We did, at some point, buy the crib. A crib is worth getting. The baby needs to sleep somewhere without falling out. I know upper-middle-class people who never bothered buying anything more than a portable travel crib for their infant. You could do that, if you’re feeling extra austere, but travel cribs are a little low to the ground and it’s hard to haul an infant up out of one day after day. So it’s OK to get a real crib. But make it simple. Do not be beguiled by heirloom-quality carpentry. You do not want an heirloom, remember? In 18 months, this thing will just be in the way.
I was partial to the Ikea Gulliver, a case study in adequate design. It is sturdy and lightweight and can be adjusted to half-depth at first and to full depth when the baby gets big enough to haul itself upright and fall out. It’s not perfect; at the halfway setting, our heavy and active second baby would flop around in it and the masonite base would rub against the rails and become a giant sounding board. So I wrapped an old towel around the bottom and the creaking stopped. The next thing the baby would sleep in was a bunk bed, because by then he was a child.
While you’re buying furniture, how about a changing table? No, no, no. But it converts into a dresser! No. Get a dresser, then. You’ll always need a place to put the child’s clothes. You will not need a special elevated surface, with built-in safety harnesses and equipment caddies, to change the baby’s diapers on. All a changing table will do is add height and distance when pee or poop or a not-yet-secured baby go flying over the edge.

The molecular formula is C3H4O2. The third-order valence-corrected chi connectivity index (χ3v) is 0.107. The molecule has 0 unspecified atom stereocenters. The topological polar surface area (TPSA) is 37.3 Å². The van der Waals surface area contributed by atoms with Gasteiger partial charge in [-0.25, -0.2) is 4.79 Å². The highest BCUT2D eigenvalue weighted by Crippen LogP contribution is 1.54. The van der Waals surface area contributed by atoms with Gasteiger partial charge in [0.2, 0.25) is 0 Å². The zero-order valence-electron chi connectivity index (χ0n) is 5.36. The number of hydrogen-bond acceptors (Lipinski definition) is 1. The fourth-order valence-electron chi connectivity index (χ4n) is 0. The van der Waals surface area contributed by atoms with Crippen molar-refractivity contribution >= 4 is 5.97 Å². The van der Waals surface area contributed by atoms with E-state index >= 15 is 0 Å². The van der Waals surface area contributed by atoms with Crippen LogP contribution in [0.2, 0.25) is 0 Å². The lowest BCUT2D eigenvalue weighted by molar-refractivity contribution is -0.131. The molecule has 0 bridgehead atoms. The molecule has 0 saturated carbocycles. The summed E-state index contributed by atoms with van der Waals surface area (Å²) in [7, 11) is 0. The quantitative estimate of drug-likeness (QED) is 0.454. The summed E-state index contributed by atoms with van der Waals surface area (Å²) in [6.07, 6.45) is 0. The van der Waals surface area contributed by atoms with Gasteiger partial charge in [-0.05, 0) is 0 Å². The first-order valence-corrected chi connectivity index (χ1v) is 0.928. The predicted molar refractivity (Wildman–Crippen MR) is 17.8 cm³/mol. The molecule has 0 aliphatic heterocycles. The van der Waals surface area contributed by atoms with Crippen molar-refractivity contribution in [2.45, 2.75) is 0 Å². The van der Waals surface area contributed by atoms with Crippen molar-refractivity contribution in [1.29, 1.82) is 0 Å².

All you need is the changing pad people put on top of their changing tables. Any cheap changing pad, vinyl over foam rubber. Here’s one. Do not buy a pretty cloth cover for it. It is the worst possible thing to put absorbent cloth onto. You will have plenty of necessary cloth items around that you will have to wash pee and poop out of. Don’t get another one. When you need to change the baby’s diaper, put the vinyl-coated foam pad on the floor and put the baby on the pad. If the baby rolls off, it’s a two-inch drop. When you’re finished, remove the baby, wipe off the vinyl, stand up, and kick the pad out of the way underneath the crib.
As for the diaper—among the products Amazon stuck into the registries was the Diaper Genie. Do not buy a Diaper Genie or any other miracle diaper-processing invention. Diapers don’t smell especially bad till the solid food starts, and when that time comes, the last thing you want to do is try to suppress the smell for some later processing. Get a box of small plastic garbage bags, in case you run out of old grocery bags, and tie each dirty diaper inside one and throw it away when it comes. If your garbage is somehow half a mile away or you’re only allowed to take it out on Tuesdays, get an ordinary trashcan with a lid.